OT Are taxes killing us financially?

On Wed, 23 Mar 2011 14:57:36 -0500, Ignoramus29973


Funny you should bring up this topic. The other week I added up all the federal, state, and local taxes, Social Security, Medicare, etc witheld from my pay check last year and divided that by my gross income. All those witholds cost me 34%, and I never qualify for a refund. and no I didn' t make a mistake in my taxes; they're done by an accountant.
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GeoLane at PTD dot NET wrote:

Clearly you don't make enough money to get beyond regressive payroll taxes.
G.E.'s Strategies Let It Avoid Taxes Altogether By DAVID KOCIENIEWSKI General Electric, the nation's largest corporation, had a very good year in 2010.
The company reported worldwide profits of $14.2 billion, and said $5.1 billion of the total came from its operations in the United States.
Its American tax bill? None. In fact, G.E. claimed a tax benefit of $3.2 billion.
That may be hard to fathom for the millions of American business owners and households now preparing their own returns, but low taxes are nothing new for G.E. The company has been cutting the percentage of its American profits paid to the Internal Revenue Service for years, resulting in a far lower rate than at most multinational companies.
Its extraordinary success is based on an aggressive strategy that mixes fierce lobbying for tax breaks and innovative accounting that enables it to concentrate its profits offshore. G.E.'s giant tax department, led by a bow-tied former Treasury official named John Samuels, is often referred to as the world's best tax law firm. Indeed, the company's slogan "Imagination at Work" fits this department well. The team includes former officials not just from the Treasury, but also from the I.R.S. and virtually all the tax-writing committees in Congress.
While General Electric is one of the most skilled at reducing its tax burden, many other companies have become better at this as well. Although the top corporate tax rate in the United States is 35 percent, one of the highest in the world, companies have been increasingly using a maze of shelters, tax credits and subsidies to pay far less.
In a regulatory filing just a week before the Japanese disaster put a spotlight on the company's nuclear reactor business, G.E. reported that its tax burden was 7.4 percent of its American profits, about a third of the average reported by other American multinationals. Even those figures are overstated, because they include taxes that will be paid only if the company brings its overseas profits back to the United States. With those profits still offshore, G.E. is effectively getting money back.
http://www.nytimes.com/2011/03/25/business/economy/25tax.html?_r=1&hp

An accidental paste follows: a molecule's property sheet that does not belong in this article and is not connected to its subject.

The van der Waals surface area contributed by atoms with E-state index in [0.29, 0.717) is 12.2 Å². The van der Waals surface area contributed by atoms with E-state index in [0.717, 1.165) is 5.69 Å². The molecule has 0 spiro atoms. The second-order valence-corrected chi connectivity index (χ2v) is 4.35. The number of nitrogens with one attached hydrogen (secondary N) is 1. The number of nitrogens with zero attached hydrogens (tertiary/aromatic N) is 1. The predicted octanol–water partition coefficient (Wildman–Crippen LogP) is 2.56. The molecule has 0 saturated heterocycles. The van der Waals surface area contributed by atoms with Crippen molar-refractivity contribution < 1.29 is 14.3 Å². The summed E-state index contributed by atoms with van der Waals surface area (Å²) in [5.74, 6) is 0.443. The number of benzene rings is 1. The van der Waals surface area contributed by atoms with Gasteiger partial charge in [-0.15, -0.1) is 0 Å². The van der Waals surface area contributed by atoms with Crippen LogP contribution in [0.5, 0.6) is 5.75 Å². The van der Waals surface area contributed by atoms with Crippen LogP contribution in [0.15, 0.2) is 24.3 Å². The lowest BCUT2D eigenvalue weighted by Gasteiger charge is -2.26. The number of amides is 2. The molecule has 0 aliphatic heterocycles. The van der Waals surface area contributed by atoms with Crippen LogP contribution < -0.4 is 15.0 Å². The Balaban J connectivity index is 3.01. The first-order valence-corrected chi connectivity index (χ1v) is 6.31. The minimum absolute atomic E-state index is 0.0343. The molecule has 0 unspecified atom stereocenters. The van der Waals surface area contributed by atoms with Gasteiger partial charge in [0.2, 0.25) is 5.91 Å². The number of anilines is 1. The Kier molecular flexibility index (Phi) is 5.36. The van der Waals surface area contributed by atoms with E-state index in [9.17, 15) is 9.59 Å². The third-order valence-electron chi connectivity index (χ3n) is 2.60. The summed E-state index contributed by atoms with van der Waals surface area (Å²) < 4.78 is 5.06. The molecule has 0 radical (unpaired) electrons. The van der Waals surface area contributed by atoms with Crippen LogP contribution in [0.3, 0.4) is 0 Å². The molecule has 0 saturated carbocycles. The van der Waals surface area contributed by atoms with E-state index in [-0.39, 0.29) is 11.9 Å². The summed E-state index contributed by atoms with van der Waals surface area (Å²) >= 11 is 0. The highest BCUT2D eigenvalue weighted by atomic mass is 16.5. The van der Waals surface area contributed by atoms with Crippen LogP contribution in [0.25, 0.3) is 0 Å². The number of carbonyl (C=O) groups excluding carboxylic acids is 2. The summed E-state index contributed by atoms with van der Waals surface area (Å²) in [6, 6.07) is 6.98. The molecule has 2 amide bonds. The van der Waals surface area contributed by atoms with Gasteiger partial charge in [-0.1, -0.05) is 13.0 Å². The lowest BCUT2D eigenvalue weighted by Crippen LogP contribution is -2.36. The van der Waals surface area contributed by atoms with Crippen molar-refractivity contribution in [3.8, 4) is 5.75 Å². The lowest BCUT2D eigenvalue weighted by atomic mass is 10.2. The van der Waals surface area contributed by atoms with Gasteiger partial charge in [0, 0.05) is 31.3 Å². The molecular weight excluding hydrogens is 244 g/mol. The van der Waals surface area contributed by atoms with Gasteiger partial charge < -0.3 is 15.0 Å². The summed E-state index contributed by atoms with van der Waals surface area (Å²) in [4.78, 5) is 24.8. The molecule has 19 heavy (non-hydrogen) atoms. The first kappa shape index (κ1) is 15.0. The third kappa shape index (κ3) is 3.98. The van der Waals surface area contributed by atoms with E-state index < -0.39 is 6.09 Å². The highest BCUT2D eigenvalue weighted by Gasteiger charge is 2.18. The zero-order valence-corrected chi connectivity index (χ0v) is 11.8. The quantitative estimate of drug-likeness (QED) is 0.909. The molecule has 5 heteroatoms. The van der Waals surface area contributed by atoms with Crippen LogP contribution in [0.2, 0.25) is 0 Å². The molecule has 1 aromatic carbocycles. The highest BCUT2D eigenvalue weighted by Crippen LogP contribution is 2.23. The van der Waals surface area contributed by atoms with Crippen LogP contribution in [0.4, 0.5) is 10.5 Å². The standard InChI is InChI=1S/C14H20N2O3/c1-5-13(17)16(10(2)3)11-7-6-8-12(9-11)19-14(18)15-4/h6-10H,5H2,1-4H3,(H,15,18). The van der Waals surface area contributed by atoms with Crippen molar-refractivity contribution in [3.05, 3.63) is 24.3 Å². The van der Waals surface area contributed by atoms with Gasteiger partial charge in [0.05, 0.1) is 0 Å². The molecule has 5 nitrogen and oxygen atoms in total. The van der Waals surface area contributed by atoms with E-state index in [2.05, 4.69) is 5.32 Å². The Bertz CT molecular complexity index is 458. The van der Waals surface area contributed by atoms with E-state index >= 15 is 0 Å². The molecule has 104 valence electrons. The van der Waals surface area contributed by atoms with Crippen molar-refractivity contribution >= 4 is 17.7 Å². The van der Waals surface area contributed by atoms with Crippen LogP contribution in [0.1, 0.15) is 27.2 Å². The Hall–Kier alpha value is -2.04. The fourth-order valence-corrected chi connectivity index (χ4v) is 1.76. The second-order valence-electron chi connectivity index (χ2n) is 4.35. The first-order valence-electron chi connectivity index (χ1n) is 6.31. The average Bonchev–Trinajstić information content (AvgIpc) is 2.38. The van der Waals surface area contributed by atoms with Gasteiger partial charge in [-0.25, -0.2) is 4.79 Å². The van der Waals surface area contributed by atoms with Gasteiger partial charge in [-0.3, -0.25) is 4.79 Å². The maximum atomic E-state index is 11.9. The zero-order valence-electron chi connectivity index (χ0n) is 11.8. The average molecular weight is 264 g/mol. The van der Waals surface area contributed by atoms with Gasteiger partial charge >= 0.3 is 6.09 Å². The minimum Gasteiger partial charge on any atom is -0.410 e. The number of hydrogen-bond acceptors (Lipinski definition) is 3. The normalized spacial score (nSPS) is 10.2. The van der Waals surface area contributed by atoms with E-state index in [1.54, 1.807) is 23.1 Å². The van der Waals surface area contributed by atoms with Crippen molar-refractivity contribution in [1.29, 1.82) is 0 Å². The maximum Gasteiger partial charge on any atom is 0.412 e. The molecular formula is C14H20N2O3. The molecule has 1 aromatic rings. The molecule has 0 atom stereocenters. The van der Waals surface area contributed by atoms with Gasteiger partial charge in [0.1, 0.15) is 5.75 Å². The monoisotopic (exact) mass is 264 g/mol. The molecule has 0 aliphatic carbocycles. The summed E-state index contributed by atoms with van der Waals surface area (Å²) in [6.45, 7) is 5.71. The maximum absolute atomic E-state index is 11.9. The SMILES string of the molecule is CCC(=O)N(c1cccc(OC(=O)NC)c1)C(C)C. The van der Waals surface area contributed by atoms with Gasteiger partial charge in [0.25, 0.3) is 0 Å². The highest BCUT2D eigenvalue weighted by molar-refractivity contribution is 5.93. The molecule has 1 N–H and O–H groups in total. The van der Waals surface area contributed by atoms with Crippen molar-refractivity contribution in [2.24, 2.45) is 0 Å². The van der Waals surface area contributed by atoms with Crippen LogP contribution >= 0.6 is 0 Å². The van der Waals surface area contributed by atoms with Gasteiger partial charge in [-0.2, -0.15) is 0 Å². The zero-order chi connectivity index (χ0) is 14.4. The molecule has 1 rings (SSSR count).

--
John R. Carroll




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On Thu, 24 Mar 2011 20:27:29 -0700, "John R. Carroll"

========Another excellent argument for an AMCT [alternative minimum corporate tax] possibly based on total domestic gross sales rather than net domestic profit.
Another "buzz phrase" that resonates is "unitary taxation." http://www.jrank.org/finance/pages/13376/unitary-taxation.html http://www.caltax.org/issues/legislation/WatersEdgeUnitaryTax.pdf http://findarticles.com/p/articles/mi_m1079/is_v84/ai_3329237 / and many more
-- Unka George (George McDuffee) .............................. The past is a foreign country; they do things differently there. L. P. Hartley (1895-1972), British author. The Go-Between, Prologue (1953).
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On Thursday, March 24, 2011 10:04:12 PM UTC-7, F. George McDuffee wrote:

We have that right now in Oregon and it taxes "C" corps on their gross sales in Oregon. This is the second year in force because the legislature back dated the law! "S" corps and others pay a minimum of $150. I have had to borrow that amount because my company lost money.
As many "C" corps as possible have changed to "S" corps. Many co-ops have gone out of business. Many large wheat ranches, etc. have been sold to out of state corporations. They would have NO in state sales.
Of course, the lawyers, the "PC" professional corporations, are exempt!
What a screwed up mess.
Paul
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KD7HB wrote:

Perhaps but this doesn't look especially onerous to me. You can't get a business license in most California cities at the rates Oregon charges.
Revised Minimum Tax - Prior to the law change, Oregon imposed a $10 minimum tax on all C
corporations subject to the corporate excise tax as well as all S corporations, but partnerships were
not subject to a minimum tax. For C corporations or affiliated groups filing a return under Or. Rev.
Stat. § 317.710, the new law revises the minimum tax by applying a sliding scale based on Oregon
sales as determined under Oregon's sales factor rules (Or. Rev. Stat. § 314.665).3 The applicable
minimum tax amounts, based on Oregon sales, are as follows:
. Less than $500,000 $150
. $500,000 or more, but less than $1 million $500
. $1 million or more, but less than $2 million $1,000
. $2 million or more, but less than $3 million $1,500
. $3 million or more, but less than $5 million $2,000
. $5 million or more, but less than $7 million $4,000
. $7 million or more, but less than $10 million $7,500
. $10 million or more, but less than $25 million $15,000
. $25 million or more, but less than $50 million $30,000
. $50 million or more, but less than $75 million $50,000
. $75 million or more, but less than $100 million $75,000
. $100 million or more: $100,0004
The revised law also imposes a minimum tax of $150 on S corporations and on partnerships
transacting business in Oregon.5 These law changes are effective for tax years beginning on or
after January 1, 2009.
http://www.deloitte.com/assets/Dcom-UnitedStates/Local%20Content/Articles/Tax/us_tax_OregonIncomeTaxChanges_07-21-09_v3_.pdf
--
John R. Carroll




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KD7HB wrote:

Why do people so steadfastly refuse that there's no such thing as a corporate tax, at least not the way the politics of envy sees it. To a corporation, no matter how much you tax them, from their point of view, it's just part of the cost of doing business, and the only place they get the money to pay it is from their customers. When you raise corporate taxes, all you're doing is raising the price you pay for products.
Thanks, Rich
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From the Lockheed Martin 2009 annual report.
$4,284,000,000 earnings before taxes
1,267,000,000 Federal Income Taxes.
Doing the math I get 29.58 % as the percentage of Federal Taxes. Did you pay as high a percentage of your income in taxes? Or are you much better than Lockheed Martin at not paying your way?
Dan
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wrote:

From the Lockheed Martin 2009 annual report.
$4,284,000,000 earnings before taxes
1,267,000,000 Federal Income Taxes.